Trailing by 15 points with only 5 minutes to play in one of the NBA’s rowdiest arenas, the Dallas Mavericks were just wishing and hoping for the best.
Dirk Nowitzki and Jason Kidd delivered, and the Mavs suddenly find themselves only one win away from the NBA finals.
Nowitzki scored 40 points, Kidd hit the go-ahead 3-pointer with 40 seconds left in overtime and the Mavericks staged an improbable rally to stun the Oklahoma City Thunder 112-105 on Monday night and take a 3-1 lead in the Western Conference finals.
”You’re lying if you’re not surprised. Down 15 with 5 minutes to play you’re thinking hopefully something can happen,” Dallas center Brendan Haywood said. ”You’re just kind of wishing.”
Dallas didn’t lead until Nowitzki hit two free throws 16 seconds into overtime, needing to rally from a 99-84 deficit in the final 5 minutes of regulation. The Mavericks never let the Thunder – who were one win shy of tying an NBA record with eight OT wins in the regular season – go ahead in the extra period.
”There’s times and situations where they are going to test the courage and the mental inner strength of your team,” said Jason Terry, who scored 20 for Dallas. ”This was one of those times.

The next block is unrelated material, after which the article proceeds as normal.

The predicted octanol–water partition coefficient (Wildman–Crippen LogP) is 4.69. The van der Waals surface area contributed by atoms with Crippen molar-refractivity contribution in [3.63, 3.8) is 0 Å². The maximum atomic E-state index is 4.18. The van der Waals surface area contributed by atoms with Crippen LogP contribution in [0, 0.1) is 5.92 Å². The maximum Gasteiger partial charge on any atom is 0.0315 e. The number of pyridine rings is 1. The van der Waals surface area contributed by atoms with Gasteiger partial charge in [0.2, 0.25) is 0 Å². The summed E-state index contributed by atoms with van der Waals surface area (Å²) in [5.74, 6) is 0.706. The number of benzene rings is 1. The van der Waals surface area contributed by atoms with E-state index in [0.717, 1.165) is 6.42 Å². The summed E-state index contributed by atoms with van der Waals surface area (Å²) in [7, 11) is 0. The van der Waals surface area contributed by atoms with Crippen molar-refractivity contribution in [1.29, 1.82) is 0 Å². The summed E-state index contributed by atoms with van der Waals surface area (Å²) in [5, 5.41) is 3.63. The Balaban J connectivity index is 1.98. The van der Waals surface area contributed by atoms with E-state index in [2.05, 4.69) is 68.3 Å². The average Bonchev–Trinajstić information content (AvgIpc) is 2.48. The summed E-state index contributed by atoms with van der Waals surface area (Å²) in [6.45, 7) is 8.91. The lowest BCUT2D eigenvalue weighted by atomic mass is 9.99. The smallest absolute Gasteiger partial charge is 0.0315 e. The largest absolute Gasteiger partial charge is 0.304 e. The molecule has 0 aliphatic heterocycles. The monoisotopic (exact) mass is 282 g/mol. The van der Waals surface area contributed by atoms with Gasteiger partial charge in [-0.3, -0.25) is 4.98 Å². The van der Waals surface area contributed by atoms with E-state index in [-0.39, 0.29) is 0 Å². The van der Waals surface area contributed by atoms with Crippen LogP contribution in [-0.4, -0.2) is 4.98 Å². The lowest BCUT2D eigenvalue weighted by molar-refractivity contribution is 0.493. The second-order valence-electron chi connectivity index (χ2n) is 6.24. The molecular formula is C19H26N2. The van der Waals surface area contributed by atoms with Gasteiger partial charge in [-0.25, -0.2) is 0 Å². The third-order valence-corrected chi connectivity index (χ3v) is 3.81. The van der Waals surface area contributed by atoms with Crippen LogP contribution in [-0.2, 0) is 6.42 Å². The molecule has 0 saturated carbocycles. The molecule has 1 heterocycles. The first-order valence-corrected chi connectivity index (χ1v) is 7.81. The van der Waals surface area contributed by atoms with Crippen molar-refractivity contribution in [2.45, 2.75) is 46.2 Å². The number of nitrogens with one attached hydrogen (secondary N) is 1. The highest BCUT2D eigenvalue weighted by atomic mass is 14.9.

”This was a defining moment in our season where we look back and say, `Hey, that was the game”’
Kevin Durant missed a 3-pointer on Oklahoma City’s opening possession of overtime then didn’t get another shot until he missed a 3 off the front rim in the final 10 seconds with the Thunder down by five.
Durant finished with 29 points and 15 rebounds, and Serge Ibaka had 18 points and 10 boards for Oklahoma City. Russell Westbrook added 19 points, eight rebounds and eight assists.
The Thunder suffered their first consecutive losses of the postseason and first back-to-back home losses in six months.
Only two teams have come back from 3-1 deficits in NBA history without the benefit of home-court advantage in Game 7 – Houston in the 1995 West semifinals and Boston in the 1968 East finals.
”There’s no doubt it was a tough loss,” Oklahoma City coach Scott Brooks said. ”If this loss did not hurt, there’s no such thing as a loss that can hurt you.”
Game 5 is Wednesday night in Dallas.
”We worked really hard these two games to win, and none of that guarantees anything for Game 5. We know that,” said coach Rick Carlisle, whose Mavs have won at least 50 games in 11 straight seasons with no titles and only one trip to the NBA finals to show for it.
”All of us involved with this team have been through a lot of these wars. We understand our position that we’re in. We respect it. We’re very humble about it. We’ve got to get ourselves revved up and ready for Wednesday, because that’s an opportunity.”
Durant had nine of the Thunder’s 26 turnovers, including the one that led to the big shot by the 38-year-old Kidd.
Kidd stripped him as he went up for a shot with just over a minute left in overtime, then took a pass from Nowitzki, pump-faked to get Westbrook in the air and stepped up to drill a 3-pointer to put Dallas up 108-105 with 40.3 seconds left.
Kidd scored 17 to go with seven assists, five rebounds and four steals.
”Everybody asks questions about the age and all that other stuff,” Carlisle said, ”but the thing I’d say to anybody is, `Never underestimate greatness.”’